Today’s Wisdom Wednesday: step away from the laminator!
When you’ve got a crumbling, fragile document that is precious to you and your family history, it can be very tempting to think that lamination will solve the problem.
Lamination is the process of placing a paper document between two sheets of plastic laminate (usually cellulose acetate) and using pressure and heat to fuse the adhesive in the plastic to the fragile paper. This process is not reversible.
Although lamination was popular in institutions 70 to 80 years ago, archivists, conservators, and other professionals never use the procedure today because it is not 100 percent reversible.
The Preservation Self-Assessment Program (PSAP) at the University of Illinois notes:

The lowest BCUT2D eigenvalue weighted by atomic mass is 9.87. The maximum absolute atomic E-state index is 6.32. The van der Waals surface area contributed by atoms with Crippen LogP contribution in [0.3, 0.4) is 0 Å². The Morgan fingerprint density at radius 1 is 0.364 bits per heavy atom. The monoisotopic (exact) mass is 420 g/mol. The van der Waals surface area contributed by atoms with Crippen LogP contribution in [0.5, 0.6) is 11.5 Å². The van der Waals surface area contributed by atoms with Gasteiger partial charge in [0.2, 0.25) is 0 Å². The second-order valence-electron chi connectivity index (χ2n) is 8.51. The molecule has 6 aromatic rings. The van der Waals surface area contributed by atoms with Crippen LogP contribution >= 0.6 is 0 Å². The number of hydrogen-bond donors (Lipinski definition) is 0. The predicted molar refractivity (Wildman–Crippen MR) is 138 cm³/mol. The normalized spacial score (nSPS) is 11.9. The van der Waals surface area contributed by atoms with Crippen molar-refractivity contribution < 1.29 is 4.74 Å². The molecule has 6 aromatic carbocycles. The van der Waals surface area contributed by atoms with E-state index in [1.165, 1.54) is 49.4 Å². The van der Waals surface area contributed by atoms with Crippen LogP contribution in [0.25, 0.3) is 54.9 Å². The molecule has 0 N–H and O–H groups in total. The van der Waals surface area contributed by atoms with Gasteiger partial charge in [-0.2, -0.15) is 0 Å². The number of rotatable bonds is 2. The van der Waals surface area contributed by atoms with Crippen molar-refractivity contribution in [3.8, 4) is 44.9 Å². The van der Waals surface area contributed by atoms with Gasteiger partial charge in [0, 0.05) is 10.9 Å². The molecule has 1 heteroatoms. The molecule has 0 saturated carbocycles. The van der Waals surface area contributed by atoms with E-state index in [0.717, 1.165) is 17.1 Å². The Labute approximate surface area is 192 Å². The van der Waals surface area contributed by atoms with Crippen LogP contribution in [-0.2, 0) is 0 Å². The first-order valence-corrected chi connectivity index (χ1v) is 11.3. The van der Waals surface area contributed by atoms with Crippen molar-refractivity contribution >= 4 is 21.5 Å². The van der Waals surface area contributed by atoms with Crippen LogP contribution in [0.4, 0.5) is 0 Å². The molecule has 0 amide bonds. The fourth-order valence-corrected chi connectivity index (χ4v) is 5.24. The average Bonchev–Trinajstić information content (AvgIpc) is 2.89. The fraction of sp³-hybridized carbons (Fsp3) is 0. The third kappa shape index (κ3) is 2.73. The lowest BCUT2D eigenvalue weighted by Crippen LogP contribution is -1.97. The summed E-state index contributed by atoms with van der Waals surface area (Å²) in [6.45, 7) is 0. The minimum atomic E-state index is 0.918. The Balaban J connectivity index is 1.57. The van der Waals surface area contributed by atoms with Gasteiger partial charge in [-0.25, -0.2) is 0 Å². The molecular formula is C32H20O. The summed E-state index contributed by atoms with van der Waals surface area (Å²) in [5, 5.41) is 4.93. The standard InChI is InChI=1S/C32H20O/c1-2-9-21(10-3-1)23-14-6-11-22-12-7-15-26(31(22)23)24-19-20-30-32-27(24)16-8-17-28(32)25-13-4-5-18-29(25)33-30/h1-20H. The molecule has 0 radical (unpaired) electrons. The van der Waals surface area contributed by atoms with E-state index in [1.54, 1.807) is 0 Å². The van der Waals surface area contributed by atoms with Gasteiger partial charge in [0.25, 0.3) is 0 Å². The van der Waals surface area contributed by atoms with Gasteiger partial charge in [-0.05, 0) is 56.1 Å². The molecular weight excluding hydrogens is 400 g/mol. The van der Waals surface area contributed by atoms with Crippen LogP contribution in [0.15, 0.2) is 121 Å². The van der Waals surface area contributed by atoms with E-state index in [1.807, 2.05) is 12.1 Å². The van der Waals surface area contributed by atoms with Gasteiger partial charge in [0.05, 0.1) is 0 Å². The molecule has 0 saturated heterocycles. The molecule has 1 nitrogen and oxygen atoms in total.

The terms “lamination” and “encapsulation” are often used interchangeably—and incorrectly so. Though it may sometimes be difficult to distinguish between encapsulated and laminated documents, there are clear differences between the two in both appearance and intention. An irreversible process, lamination employs adhesives and is intended for use on materials with a short life expectancy. In contrast, encapsulation, which is entirely reversible, does not use adhesives and is intended for long-term protection.
Laminating also leads to serious conservation problems, apart from the damage caused by the heat and the adhesive. Moisture can penetrate lamination and cause mold growth that will render the document unreadable. Lamination can make the deterioration caused by inherent vice worse. The laminate can leach gasses that harm materials stored nearby.
Because lamination is irreversible, there is no treatment measure that can help. The plastic coffin of lamination doesn’t prevent further deterioration. So please, please step away from the laminator and never laminate anything made of paper (photographs, letters, documents) that you care about.
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